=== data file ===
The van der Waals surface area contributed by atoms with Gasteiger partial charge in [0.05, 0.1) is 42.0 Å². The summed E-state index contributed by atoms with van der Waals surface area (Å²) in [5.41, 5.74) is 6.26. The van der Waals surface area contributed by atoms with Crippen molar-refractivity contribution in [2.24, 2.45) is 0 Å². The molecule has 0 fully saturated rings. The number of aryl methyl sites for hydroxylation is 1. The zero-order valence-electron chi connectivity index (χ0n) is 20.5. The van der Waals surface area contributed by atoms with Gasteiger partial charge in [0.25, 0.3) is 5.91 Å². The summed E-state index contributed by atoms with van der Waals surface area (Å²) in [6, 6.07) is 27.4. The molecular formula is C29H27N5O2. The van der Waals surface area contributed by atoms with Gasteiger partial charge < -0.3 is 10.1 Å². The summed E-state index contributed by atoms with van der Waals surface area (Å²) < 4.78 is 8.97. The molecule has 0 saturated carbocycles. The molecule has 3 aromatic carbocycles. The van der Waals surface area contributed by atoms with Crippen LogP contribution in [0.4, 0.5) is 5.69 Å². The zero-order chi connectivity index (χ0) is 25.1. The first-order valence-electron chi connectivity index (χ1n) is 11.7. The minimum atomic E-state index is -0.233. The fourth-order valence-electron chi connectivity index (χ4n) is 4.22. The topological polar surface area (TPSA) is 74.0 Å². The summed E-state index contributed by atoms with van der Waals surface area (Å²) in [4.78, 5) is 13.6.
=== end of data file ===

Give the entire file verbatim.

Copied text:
The van der Waals surface area contributed by atoms with Gasteiger partial charge in [0.05, 0.1) is 42.0 Å². The summed E-state index contributed by atoms with van der Waals surface area (Å²) in [5.41, 5.74) is 6.26. The van der Waals surface area contributed by atoms with Crippen molar-refractivity contribution in [2.24, 2.45) is 0 Å². The molecule has 0 fully saturated rings. The number of aryl methyl sites for hydroxylation is 1. The zero-order valence-electron chi connectivity index (χ0n) is 20.5. The van der Waals surface area contributed by atoms with Gasteiger partial charge in [0.25, 0.3) is 5.91 Å². The summed E-state index contributed by atoms with van der Waals surface area (Å²) in [6, 6.07) is 27.4. The molecular formula is C29H27N5O2. The van der Waals surface area contributed by atoms with Gasteiger partial charge < -0.3 is 10.1 Å². The summed E-state index contributed by atoms with van der Waals surface area (Å²) < 4.78 is 8.97. The molecule has 0 saturated carbocycles. The molecule has 3 aromatic carbocycles. The van der Waals surface area contributed by atoms with Crippen LogP contribution in [0.4, 0.5) is 5.69 Å². The zero-order chi connectivity index (χ0) is 25.1. The first-order valence-electron chi connectivity index (χ1n) is 11.7. The minimum atomic E-state index is -0.233. The fourth-order valence-electron chi connectivity index (χ4n) is 4.22. The topological polar surface area (TPSA) is 74.0 Å². The summed E-state index contributed by atoms with van der Waals surface area (Å²) in [4.78, 5) is 13.6.